Sounds like tourism nirvana – for the operators and the tourist - and it is. This will truly change the travel status-quo. It is not pie-in-the sky. The WTTC is preparing to start pilots quite soon, and they have international airlines, hotel groups and others working on the trial with them – seamless travel experience of the future could be around the corner.
Like all industries, the so-called fourth industrial revolution will be game changing. Tourism, with its integral component, aviation, has to embrace and exploit the opportunities it presents. As an industry, we will have to incentivise customers to allow sharing of personal data, and data security and protection will have to be addressed.
But technologically and digitally enabled, personalized and integrated travel will be what the millennials, and the soon to follow, generation Z, travellers will expect. One definition of generation Z is “millennials on steroids”, and they are far greater in number than the millennials. Just imagine these as our tourists of the future. Exciting!
In South Africa, we must begin the journey and start looking for the innovative and collaborative opportunities. Smart airports, boarding eGates, self-service luggage drop, and the like.
We also need to up our levels of day-to-day collaboration – it does not all have to be disruptive. We must work together to drive new markets, drive destination growth and new destinations; collaborate on marketing and promotion, and work together to lobby for a conducive environment for tourism. We must identify ways to collaborate so that we can stimulate new areas of innovation and disruption in our industry.
South Africa – potential to grow tourism Whoever said, “South Africa is a World in One Country” did not veer far off from the truth. Our extraordinary scenic beauty continues to enthral visitors and has been the subject of many a novelist and landscape artist. We may not have the wildlife numbers of the nature reserves and parks of Central and East Africa, but we offer a far greater variety of ecosystems and wildlife and species diversity. Nature experiences abound. We are a sports crazy nation. Heritage and culture, business tourism, city tourism – all exist in plentiful measure. And generally access to these attractions is supported by a superb road, air and communication infrastructure.
There are amazing opportunities for growing the African market, especially the Anglophone states of Nigeria, Ghana, Kenya even as some of them are our competitors! While we remain strong in our traditional North American and European markets, there is an urgency around tapping into the fast-growing China and Indian markets.
CLSA reports that, as Chinese consumers grow more affluent, the number of potential Chinese outbound tourists could reach 200 million by 2020– that is next year already! If we all put our shoulders to the wheel and aim to get just one-third of a percent of that market, that would net us 600 000 of these tourists. China’s business interests in the African continent are not a secret. E-visas and beefing up traveller safety are matters that require our attention for us to increase our share of this massive and rapidly expanding market.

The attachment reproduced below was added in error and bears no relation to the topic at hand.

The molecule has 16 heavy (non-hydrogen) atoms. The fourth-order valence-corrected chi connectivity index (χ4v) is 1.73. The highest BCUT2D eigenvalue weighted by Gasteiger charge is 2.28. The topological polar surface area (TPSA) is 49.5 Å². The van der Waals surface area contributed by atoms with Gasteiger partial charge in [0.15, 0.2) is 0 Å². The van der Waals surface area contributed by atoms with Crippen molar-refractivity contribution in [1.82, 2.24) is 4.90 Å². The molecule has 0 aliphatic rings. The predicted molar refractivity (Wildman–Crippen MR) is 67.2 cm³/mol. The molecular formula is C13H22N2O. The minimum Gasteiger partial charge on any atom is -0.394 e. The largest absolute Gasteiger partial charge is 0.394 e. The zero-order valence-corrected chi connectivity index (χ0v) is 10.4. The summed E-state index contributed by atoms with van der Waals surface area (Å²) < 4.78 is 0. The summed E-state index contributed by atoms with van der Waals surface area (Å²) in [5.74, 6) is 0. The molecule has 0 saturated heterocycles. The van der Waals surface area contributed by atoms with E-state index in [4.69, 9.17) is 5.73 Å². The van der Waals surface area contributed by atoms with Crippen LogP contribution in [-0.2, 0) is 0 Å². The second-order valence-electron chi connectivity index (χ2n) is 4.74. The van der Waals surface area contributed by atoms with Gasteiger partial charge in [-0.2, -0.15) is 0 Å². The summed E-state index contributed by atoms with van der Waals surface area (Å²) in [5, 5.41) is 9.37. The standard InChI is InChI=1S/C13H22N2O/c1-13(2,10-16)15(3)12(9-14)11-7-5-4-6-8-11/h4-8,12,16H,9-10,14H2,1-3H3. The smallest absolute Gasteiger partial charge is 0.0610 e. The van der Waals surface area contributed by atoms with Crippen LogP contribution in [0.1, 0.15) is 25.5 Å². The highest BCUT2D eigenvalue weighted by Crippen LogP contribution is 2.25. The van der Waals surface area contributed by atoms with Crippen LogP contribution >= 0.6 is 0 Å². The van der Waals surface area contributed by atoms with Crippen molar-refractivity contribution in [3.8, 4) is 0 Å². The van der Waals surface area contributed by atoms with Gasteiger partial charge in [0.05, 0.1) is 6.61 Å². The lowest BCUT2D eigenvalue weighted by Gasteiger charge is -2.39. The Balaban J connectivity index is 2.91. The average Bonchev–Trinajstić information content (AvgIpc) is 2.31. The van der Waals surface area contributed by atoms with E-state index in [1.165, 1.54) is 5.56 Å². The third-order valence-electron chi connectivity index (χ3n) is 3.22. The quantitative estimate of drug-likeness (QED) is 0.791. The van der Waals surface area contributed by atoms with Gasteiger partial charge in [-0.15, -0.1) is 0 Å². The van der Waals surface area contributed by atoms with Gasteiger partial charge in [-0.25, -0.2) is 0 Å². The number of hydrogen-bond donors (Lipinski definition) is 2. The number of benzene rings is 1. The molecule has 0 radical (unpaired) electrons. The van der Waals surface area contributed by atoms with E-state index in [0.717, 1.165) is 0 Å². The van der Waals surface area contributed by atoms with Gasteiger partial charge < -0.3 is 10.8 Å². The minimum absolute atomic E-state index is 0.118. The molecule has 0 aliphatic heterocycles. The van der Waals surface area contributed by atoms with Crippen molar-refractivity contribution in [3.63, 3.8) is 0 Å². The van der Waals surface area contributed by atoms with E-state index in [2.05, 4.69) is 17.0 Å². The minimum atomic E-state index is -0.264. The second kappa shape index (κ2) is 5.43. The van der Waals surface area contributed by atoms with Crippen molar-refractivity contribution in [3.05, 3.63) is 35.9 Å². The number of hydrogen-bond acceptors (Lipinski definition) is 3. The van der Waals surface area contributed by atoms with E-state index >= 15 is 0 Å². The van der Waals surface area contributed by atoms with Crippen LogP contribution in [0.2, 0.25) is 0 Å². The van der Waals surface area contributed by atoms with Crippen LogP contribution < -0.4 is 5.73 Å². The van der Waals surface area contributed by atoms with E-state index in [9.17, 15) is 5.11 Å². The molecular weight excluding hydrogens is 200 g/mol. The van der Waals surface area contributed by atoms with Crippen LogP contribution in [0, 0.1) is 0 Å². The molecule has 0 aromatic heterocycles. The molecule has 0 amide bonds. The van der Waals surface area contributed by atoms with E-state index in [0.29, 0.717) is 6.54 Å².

India, another one of our BRICS partners, is one of the fastest growing outbound travel markets in the world. There were over 23 million outbound tourist departures from India in 2017 and the UNWTO expects this to more than double to 50 million in 2020. India has strong cultural political struggle links with South Africa; it is an English speaking country, with a rapidly growing middle class.
In his State of the Nation address, President Cyril Ramaphosa stated that we have the potential to achieve 21 million international tourists visiting South Africa in 2030. He identified India and China as well as strong markets on the African continent as prime targets. Such tourism growth could generate as many as 2 million more jobs in the tourism, transport, food, agriculture, retail and the creative and cultural industries.
Id the President in his address: “We will deepen the partnership between government and business to realise this vision. Our highest priority this year will be the introduction of a world-class e-visa regime. This combined with enhanced destination marketing and measures to strengthen tourism safety will create conditions for the growth we envisage, and the jobs and opportunities that will follow.”
Therefore, we have support at the highest level in government. Aviation and its role are fully recognised in the National Tourism Sector Strategy and improving air connectivity for prioritised markets remains a top priority.
In conclusion, I wish you well in your deliberations. Let us work together on “unlocking the true value of air transport, travel and tourism – and changing the status quo”. Those 21 million international arrivals in 2030 – with possibly closer to 50% arriving by air - will need smart collaborative, innovation and disruption to ensure we can handle them and to ensure that they have a hassle free experience.
I will end with a quote from one famous June Crawford: “Let’s think the unthinkable!”